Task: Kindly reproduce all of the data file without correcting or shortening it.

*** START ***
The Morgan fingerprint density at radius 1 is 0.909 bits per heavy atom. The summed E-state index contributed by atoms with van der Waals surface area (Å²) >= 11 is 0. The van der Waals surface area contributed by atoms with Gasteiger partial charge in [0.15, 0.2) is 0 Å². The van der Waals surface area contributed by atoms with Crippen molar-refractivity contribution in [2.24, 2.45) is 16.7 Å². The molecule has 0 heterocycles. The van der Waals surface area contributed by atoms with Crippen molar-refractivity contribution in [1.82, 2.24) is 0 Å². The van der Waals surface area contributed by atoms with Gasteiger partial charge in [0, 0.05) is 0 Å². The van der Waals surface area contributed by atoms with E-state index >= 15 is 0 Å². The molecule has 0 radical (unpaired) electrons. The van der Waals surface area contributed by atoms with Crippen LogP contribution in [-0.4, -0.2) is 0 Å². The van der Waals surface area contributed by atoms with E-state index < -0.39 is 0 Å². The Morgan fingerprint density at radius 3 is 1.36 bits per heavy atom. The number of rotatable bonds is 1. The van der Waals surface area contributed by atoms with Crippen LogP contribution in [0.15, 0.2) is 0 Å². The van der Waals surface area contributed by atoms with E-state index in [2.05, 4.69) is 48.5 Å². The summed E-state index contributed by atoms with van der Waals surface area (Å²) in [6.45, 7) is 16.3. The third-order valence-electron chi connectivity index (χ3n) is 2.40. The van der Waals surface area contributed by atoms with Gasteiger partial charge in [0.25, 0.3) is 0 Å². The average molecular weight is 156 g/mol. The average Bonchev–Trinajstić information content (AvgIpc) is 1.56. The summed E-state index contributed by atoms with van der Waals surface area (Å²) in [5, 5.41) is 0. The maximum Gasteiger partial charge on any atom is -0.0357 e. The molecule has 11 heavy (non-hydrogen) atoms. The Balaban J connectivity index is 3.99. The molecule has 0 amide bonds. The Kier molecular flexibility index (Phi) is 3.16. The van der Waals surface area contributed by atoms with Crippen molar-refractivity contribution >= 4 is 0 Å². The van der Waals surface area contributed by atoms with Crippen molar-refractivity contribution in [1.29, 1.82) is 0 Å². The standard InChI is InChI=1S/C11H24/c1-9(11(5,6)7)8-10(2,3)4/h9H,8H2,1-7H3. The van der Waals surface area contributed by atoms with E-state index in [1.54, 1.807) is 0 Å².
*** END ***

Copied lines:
The Morgan fingerprint density at radius 1 is 0.909 bits per heavy atom. The summed E-state index contributed by atoms with van der Waals surface area (Å²) >= 11 is 0. The van der Waals surface area contributed by atoms with Gasteiger partial charge in [0.15, 0.2) is 0 Å². The van der Waals surface area contributed by atoms with Crippen molar-refractivity contribution in [2.24, 2.45) is 16.7 Å². The molecule has 0 heterocycles. The van der Waals surface area contributed by atoms with Crippen molar-refractivity contribution in [1.82, 2.24) is 0 Å². The van der Waals surface area contributed by atoms with Gasteiger partial charge in [0, 0.05) is 0 Å². The van der Waals surface area contributed by atoms with E-state index >= 15 is 0 Å². The molecule has 0 radical (unpaired) electrons. The van der Waals surface area contributed by atoms with Crippen LogP contribution in [-0.4, -0.2) is 0 Å². The van der Waals surface area contributed by atoms with E-state index < -0.39 is 0 Å². The Morgan fingerprint density at radius 3 is 1.36 bits per heavy atom. The number of rotatable bonds is 1. The van der Waals surface area contributed by atoms with Crippen LogP contribution in [0.15, 0.2) is 0 Å². The van der Waals surface area contributed by atoms with E-state index in [2.05, 4.69) is 48.5 Å². The summed E-state index contributed by atoms with van der Waals surface area (Å²) in [6.45, 7) is 16.3. The third-order valence-electron chi connectivity index (χ3n) is 2.40. The van der Waals surface area contributed by atoms with Gasteiger partial charge in [0.25, 0.3) is 0 Å². The average molecular weight is 156 g/mol. The average Bonchev–Trinajstić information content (AvgIpc) is 1.56. The summed E-state index contributed by atoms with van der Waals surface area (Å²) in [5, 5.41) is 0. The maximum Gasteiger partial charge on any atom is -0.0357 e. The molecule has 11 heavy (non-hydrogen) atoms. The Balaban J connectivity index is 3.99. The molecule has 0 amide bonds. The Kier molecular flexibility index (Phi) is 3.16. The van der Waals surface area contributed by atoms with Crippen molar-refractivity contribution >= 4 is 0 Å². The van der Waals surface area contributed by atoms with Crippen molar-refractivity contribution in [1.29, 1.82) is 0 Å². The standard InChI is InChI=1S/C11H24/c1-9(11(5,6)7)8-10(2,3)4/h9H,8H2,1-7H3. The van der Waals surface area contributed by atoms with E-state index in [1.54, 1.807) is 0 Å².